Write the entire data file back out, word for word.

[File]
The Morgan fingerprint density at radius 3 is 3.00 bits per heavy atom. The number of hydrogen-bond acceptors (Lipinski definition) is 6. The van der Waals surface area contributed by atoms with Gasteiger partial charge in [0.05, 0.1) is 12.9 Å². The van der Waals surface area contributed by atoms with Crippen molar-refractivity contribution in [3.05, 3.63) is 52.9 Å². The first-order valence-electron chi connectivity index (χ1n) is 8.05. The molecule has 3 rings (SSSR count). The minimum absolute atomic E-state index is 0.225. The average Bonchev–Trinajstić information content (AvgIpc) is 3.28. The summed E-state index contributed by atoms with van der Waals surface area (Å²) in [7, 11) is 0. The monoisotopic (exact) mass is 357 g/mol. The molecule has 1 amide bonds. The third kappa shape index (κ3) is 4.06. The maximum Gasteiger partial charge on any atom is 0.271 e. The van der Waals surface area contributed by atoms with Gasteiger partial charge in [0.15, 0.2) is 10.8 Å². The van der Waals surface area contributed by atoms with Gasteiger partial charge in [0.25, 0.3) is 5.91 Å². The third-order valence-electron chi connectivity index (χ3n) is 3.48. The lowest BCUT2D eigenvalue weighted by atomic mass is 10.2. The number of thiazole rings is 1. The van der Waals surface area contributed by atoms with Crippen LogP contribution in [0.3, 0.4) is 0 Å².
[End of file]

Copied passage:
The Morgan fingerprint density at radius 3 is 3.00 bits per heavy atom. The number of hydrogen-bond acceptors (Lipinski definition) is 6. The van der Waals surface area contributed by atoms with Gasteiger partial charge in [0.05, 0.1) is 12.9 Å². The van der Waals surface area contributed by atoms with Crippen molar-refractivity contribution in [3.05, 3.63) is 52.9 Å². The first-order valence-electron chi connectivity index (χ1n) is 8.05. The molecule has 3 rings (SSSR count). The minimum absolute atomic E-state index is 0.225. The average Bonchev–Trinajstić information content (AvgIpc) is 3.28. The summed E-state index contributed by atoms with van der Waals surface area (Å²) in [7, 11) is 0. The monoisotopic (exact) mass is 357 g/mol. The molecule has 1 amide bonds. The third kappa shape index (κ3) is 4.06. The maximum Gasteiger partial charge on any atom is 0.271 e. The van der Waals surface area contributed by atoms with Gasteiger partial charge in [0.15, 0.2) is 10.8 Å². The van der Waals surface area contributed by atoms with Gasteiger partial charge in [0.25, 0.3) is 5.91 Å². The third-order valence-electron chi connectivity index (χ3n) is 3.48. The lowest BCUT2D eigenvalue weighted by atomic mass is 10.2. The number of thiazole rings is 1. The van der Waals surface area contributed by atoms with Crippen LogP contribution in [0.3, 0.4) is 0 Å².